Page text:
I published an article last week that was based upon the good Samaritan parable that Jesus told.
I did the best I could to stay faithful to the story. Without adding any elements to the story simply for dramatic effect. I just replaced all of the 1st century references in the story with 21st century ones. I did my best to pick fair cultural equivalents to the road, the Levite, and the Samaritan. And it did it back in college, so there’s that.
There is another story I want to talk about that’s along the same lines, and I want to do this one with some more rigid theological backing. It’s in Acts 3
One day Peter and John were going up to the temple at the hour of prayer, at three o’clock in the afternoon. And a man lame from birth was being carried in. People would lay him daily at the gate of the temple called the Beautiful Gate so that he could ask for alms from those entering the temple. When he saw Peter and John about to go into the temple, he asked them for alms. Peter looked intently at him, as did John, and said, ‘Look at us.’ And he fixed his attention on them, expecting to receive something from them. But Peter said, ‘I have no silver nor gold, but what I have I give you; in the name of Jesus Christ of Nazareth, stand up and walk.’ And he took him by the right hand and raised him up; and immediately his feet and ankles were made strong. Jumping up, he stood and began to walk, and he entered the temple with them, walking and leaping and praising God. All the people saw him walking and praising God, and they recognized him as the one who used to sit and ask for alms at the Beautiful Gate of the temple; and they were filled with wonder and amazement at what had happened to him.
Unlike the Good Samaritan this is a historical story. We believe this actually happened, in the early church, with the new leader Peter. Look at how he interacts with poor people. There’s a very similar principle at work here that Peter picked up from listening to Jesus for a couple years. It delves into what we do with people who need help.
Notice a couple things:
1. "Peter looked intently at him"
2. "Silver and gold have I none"
3. "in the name of Jesus Christ of Nazereth, stand up"
It seems like while trying to chug this spiritual Milkshake we get caught up in the chunky pieces of number 3 and start to ask some really complicated and controversial questions about miracles and healing. Which we ultimately decide we don’t know the answer to, and so we move on. But in doing so, we miss some of the more melty digestible truth of Number 1 and the creamy sweetness of 2 which we could really learn from if we tried to.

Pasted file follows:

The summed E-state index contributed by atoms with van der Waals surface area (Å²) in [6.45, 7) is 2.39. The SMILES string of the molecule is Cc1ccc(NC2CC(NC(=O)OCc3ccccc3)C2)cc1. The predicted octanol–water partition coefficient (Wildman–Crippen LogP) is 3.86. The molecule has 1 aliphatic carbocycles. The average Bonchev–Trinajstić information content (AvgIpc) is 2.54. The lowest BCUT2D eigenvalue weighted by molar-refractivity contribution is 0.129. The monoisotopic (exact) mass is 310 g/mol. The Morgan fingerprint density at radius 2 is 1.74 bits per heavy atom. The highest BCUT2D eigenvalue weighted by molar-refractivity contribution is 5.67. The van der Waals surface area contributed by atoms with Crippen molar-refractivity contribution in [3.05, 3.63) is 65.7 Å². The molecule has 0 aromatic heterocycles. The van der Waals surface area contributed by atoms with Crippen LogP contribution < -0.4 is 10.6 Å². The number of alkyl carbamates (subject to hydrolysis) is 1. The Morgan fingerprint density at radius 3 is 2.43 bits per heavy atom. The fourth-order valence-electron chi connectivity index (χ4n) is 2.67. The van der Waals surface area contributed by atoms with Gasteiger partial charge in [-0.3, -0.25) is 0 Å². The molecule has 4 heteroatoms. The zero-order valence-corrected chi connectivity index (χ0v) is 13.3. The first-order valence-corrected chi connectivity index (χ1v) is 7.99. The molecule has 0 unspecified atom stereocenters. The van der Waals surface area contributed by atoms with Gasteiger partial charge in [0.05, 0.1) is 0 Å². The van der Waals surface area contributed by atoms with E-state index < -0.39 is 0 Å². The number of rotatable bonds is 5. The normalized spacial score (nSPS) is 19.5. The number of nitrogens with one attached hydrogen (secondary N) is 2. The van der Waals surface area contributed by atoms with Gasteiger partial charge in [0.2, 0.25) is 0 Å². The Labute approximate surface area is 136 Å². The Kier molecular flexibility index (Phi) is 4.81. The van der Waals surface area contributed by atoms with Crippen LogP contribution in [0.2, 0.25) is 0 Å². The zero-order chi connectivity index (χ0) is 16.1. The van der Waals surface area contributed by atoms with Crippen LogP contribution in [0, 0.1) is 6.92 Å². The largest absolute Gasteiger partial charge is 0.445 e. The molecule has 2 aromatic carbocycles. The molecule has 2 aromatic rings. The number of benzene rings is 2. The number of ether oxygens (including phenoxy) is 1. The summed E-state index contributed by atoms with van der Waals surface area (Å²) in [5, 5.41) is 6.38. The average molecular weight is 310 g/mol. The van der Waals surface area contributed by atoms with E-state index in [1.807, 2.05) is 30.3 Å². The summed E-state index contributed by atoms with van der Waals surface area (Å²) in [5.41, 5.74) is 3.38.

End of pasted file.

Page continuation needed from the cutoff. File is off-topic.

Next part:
Let’s focus on 1 to start with, What if this story ended right there? What if it only said:
And a man lame from birth was being carried in. People would lay him daily at the gate of the temple called the Beautiful Gate so that he could ask for alms from those entering the temple. When he saw Peter and John about to go into the temple, he asked them for alms. Peter looked intently at him, as did John, and said, ‘Look at us.’ And he fixed his attention on them.
How much better is that, than what you and I do every day when we see a beggar? No miraculous healing, no exchange on money, Just the attention. How few of us are willing to offer even that much? Or do we avert our eyes and hope that if we just ignore them they will go away?
An acquaintance of mine wrote this article about that very thing. Let’s start there.
Or here’s a version with Jesus doing it:
a blind man was sitting by the roadside begging. When he heard a crowd going by, he asked what was happening. They told him, ‘Jesus of Nazareth is passing by.’ Then he shouted, ‘Jesus, Son of David, have mercy on me!’ Those who were in front sternly ordered him to be quiet; but he shouted even more loudly, ‘Son of David, have mercy on me!’ Jesus stood still and ordered the man to be brought to him; and when he came near, he asked him, ‘What do you want me to do for you?’
What if that was all I did. "Oh hi, what did you want?" I can do that much!
I confess that I have not taken the time of day to interact with people who I know desperately need interaction. But who I suspect want something from me that I’m not willing or not able to give. I want to avoid akwardness more than I want to pursue Christ, and I want to change that about myself. Right here before God and the internet I choose to commit to being a good enough Samaritan to look, at the very least. To look intently at beggars in my life. Literal historical human beggars as well as metaphorical ones and say, if nothing else "No I won’t give you any money, sorry"
We’ll cover 2 in the next post